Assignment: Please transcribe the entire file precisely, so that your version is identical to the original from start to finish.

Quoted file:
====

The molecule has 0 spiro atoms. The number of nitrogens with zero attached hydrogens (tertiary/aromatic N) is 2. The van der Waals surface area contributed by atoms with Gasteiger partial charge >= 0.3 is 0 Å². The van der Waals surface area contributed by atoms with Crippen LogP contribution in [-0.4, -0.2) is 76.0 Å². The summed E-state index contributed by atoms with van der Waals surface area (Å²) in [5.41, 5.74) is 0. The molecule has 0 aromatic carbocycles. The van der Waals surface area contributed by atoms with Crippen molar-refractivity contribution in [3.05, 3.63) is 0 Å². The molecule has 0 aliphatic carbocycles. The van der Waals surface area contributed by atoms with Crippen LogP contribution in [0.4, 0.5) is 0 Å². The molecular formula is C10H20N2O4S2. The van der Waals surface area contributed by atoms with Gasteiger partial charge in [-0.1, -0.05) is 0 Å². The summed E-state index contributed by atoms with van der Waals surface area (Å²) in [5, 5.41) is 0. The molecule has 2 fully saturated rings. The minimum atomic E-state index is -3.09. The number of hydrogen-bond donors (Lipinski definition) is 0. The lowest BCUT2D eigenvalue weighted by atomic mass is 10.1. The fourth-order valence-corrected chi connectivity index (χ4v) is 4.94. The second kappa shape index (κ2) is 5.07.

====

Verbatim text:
The molecule has 0 spiro atoms. The number of nitrogens with zero attached hydrogens (tertiary/aromatic N) is 2. The van der Waals surface area contributed by atoms with Gasteiger partial charge >= 0.3 is 0 Å². The van der Waals surface area contributed by atoms with Crippen LogP contribution in [-0.4, -0.2) is 76.0 Å². The summed E-state index contributed by atoms with van der Waals surface area (Å²) in [5.41, 5.74) is 0. The molecule has 0 aromatic carbocycles. The van der Waals surface area contributed by atoms with Crippen molar-refractivity contribution in [3.05, 3.63) is 0 Å². The molecule has 0 aliphatic carbocycles. The van der Waals surface area contributed by atoms with Crippen LogP contribution in [0.4, 0.5) is 0 Å². The molecular formula is C10H20N2O4S2. The van der Waals surface area contributed by atoms with Gasteiger partial charge in [-0.1, -0.05) is 0 Å². The summed E-state index contributed by atoms with van der Waals surface area (Å²) in [5, 5.41) is 0. The molecule has 2 fully saturated rings. The minimum atomic E-state index is -3.09. The number of hydrogen-bond donors (Lipinski definition) is 0. The lowest BCUT2D eigenvalue weighted by atomic mass is 10.1. The fourth-order valence-corrected chi connectivity index (χ4v) is 4.94. The second kappa shape index (κ2) is 5.07.